Apple Maps in El Capitan shows public transit information similar to Maps in iOS 9. This feature was limited to a handful of cities upon launch: Baltimore, Berlin, Chicago, London, Los Angeles, Mexico City, New York City, Paris, Philadelphia, San Francisco, Shanghai, Toronto and Washington D.C.
The Notes application receives an overhaul, similar to Notes in iOS 9. Both applications have more powerful text-processing capabilities, such as to-do lists (like in the Reminders application), inline webpage previews, photos and videos, digital sketches, map locations and other documents and media types. Notes replaces traditional IMAP-based syncing with iCloud, which offers better end-to-end encryption and faster syncing.
Spotlight is improved with more contextual information such as the weather, stocks, news and sports scores. It is also able to process queries in natural language. For example, users can type "Show me pictures that I took in Yosemite National Park in July 2014" and Spotlight will use that request to bring up the corresponding info. The app could now be resized and moved across the screen.
Photos introduced editing extensions which allows Photos to use editing tools from other apps.
System Integrity Protection
OS X El Capitan has a new security feature called System Integrity Protection (SIP, sometimes referred to as "rootless") that protects certain system processes, files and folders from being modified or tampered with by other processes even when executed by the root user or by a user with root privileges (sudo). Apple says that the root user can be a significant risk factor to the system's security, especially on systems with a single user account on which that user is also the administrator. System Integrity Protection is enabled by default, but can be disabled.
|This section needs expansion.|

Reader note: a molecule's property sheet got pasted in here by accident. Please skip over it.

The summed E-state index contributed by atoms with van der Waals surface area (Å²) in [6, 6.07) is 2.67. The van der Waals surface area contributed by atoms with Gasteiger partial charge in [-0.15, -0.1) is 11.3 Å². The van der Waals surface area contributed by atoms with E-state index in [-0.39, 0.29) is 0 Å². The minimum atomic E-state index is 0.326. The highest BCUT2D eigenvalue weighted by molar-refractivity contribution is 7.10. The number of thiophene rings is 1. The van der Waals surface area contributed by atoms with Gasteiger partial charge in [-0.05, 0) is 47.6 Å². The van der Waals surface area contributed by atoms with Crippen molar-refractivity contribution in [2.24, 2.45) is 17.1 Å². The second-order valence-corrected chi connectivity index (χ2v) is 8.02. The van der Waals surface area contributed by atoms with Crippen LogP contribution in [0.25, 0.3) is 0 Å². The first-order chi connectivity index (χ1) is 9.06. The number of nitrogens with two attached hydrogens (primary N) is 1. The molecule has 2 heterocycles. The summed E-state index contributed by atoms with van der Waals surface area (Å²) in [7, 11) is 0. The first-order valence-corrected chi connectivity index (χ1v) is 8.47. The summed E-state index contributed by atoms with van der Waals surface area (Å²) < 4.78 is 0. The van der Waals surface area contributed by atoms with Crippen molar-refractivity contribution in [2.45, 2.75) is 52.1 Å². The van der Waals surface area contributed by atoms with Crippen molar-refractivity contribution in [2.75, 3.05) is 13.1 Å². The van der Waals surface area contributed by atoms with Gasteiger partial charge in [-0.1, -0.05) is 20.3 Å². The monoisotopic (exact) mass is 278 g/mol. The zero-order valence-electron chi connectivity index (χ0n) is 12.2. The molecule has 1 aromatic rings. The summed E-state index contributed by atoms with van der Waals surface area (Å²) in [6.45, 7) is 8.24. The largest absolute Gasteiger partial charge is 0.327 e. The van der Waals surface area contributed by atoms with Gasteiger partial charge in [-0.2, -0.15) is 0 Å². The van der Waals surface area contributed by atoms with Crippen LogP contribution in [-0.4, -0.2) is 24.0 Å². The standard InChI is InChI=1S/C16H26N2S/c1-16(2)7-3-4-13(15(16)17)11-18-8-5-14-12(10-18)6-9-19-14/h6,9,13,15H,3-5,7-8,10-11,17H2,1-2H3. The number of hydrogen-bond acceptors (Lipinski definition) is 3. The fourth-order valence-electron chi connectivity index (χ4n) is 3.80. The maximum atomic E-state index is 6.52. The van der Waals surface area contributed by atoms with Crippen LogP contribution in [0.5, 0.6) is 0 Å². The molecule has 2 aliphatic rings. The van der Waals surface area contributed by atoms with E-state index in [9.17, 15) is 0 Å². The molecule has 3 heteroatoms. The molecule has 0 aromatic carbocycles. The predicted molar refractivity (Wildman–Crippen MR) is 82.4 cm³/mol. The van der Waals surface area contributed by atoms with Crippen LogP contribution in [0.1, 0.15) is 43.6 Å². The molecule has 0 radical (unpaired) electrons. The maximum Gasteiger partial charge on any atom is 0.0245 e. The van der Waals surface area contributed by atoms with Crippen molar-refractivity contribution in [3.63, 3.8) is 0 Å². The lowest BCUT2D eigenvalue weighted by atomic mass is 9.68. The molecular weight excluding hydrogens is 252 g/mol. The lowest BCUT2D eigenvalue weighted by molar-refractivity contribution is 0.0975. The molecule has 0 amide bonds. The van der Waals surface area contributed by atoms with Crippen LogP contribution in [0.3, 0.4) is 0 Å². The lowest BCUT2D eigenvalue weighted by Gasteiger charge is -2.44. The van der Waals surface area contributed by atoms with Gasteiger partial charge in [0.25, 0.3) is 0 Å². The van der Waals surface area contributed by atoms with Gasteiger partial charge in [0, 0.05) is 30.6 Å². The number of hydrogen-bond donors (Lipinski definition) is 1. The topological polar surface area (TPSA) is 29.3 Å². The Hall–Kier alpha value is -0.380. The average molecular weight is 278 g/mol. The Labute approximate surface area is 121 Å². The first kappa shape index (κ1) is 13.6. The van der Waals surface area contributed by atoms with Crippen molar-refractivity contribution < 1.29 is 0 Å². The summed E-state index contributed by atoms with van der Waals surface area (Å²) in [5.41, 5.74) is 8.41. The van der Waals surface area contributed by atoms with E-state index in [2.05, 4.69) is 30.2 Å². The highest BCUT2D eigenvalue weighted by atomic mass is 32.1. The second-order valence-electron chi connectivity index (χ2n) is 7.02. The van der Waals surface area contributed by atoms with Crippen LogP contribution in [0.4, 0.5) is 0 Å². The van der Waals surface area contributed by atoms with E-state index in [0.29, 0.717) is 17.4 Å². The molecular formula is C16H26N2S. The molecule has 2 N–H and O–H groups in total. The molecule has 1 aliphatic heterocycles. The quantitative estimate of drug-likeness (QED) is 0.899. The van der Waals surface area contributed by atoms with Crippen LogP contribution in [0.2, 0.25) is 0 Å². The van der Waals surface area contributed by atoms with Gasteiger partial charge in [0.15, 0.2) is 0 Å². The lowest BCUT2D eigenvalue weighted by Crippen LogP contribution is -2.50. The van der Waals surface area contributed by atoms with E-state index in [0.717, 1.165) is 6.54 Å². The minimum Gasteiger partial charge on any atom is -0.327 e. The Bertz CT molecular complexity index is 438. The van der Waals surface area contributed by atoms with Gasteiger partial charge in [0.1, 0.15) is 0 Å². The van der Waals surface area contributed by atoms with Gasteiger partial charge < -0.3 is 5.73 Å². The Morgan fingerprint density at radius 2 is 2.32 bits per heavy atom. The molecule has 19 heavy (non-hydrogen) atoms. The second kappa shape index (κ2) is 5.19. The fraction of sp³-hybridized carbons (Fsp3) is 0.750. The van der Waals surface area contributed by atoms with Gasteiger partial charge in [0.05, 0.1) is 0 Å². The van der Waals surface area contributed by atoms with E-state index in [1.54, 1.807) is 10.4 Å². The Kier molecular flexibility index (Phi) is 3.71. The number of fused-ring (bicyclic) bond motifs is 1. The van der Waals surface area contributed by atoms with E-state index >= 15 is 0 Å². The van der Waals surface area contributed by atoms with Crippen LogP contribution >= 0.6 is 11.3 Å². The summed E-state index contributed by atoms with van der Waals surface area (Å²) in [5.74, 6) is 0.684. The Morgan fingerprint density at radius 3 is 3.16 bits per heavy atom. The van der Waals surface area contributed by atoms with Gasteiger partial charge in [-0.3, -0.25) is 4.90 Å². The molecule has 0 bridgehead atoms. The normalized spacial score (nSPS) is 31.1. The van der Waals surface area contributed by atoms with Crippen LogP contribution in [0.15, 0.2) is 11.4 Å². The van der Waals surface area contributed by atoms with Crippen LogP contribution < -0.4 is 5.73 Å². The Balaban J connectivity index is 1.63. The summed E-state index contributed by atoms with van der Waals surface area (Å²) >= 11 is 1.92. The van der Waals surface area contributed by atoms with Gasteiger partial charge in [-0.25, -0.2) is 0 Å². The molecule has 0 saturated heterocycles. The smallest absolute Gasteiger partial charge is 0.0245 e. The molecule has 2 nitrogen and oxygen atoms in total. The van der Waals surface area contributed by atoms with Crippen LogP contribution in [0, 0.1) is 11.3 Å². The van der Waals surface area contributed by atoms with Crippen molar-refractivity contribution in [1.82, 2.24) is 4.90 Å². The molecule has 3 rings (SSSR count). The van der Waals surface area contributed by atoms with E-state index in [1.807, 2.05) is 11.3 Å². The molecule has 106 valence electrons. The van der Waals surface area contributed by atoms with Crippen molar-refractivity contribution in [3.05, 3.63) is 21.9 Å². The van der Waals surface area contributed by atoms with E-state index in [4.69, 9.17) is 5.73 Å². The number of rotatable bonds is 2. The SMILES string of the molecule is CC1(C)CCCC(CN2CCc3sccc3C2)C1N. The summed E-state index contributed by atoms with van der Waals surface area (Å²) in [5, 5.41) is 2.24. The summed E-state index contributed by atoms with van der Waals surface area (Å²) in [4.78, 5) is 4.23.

Upon release, OS X El Capitan was met with mostly positive reviews from both users and critics, with praise mostly going towards the overall functionality of the new features and improved stability. Dieter Bohn of The Verge awarded the operating system a score of 8.5 out of 10; while Jason Snell of Macworld was also positive, rating it 4.5 out of 5.
After the 10.11.4 update, many users started reporting that their MacBooks were freezing, requiring a hard reboot. This issue mostly affects Early 2015 MacBook Pro computers, although many others have reported freezes in other models. Several users created videos in YouTube which showed the freezes. Soon after this, Apple released the 10.11.5 update, which contained stability improvements. Apple later acknowledged these problems, recommending their users to update to the last point release.
After the December 13, 2016 release of Security Update 2016-003, users reported problems with the WindowServer process becoming unresponsive, causing the GUI to freeze and sometimes necessitating a hard reboot to fix. In response, on January 17, 2017, Apple released Security Update 2016-003 Supplemental (10.11.6) to fix "a kernel issue that may cause your Mac to occasionally become unresponsive" and at the same time released an updated version of Security Update 2016-003 which includes the fix released in the supplemental. Users who have not previously installed Security Update 2016-003 are advised to install the updated version to reach build 15G1217, while users who have already installed the December 13, 2016 Security Update 2016-003 only need to install the supplemental update.
- OS X El Capitan – official site
OS X 10.10
|OS X 10.11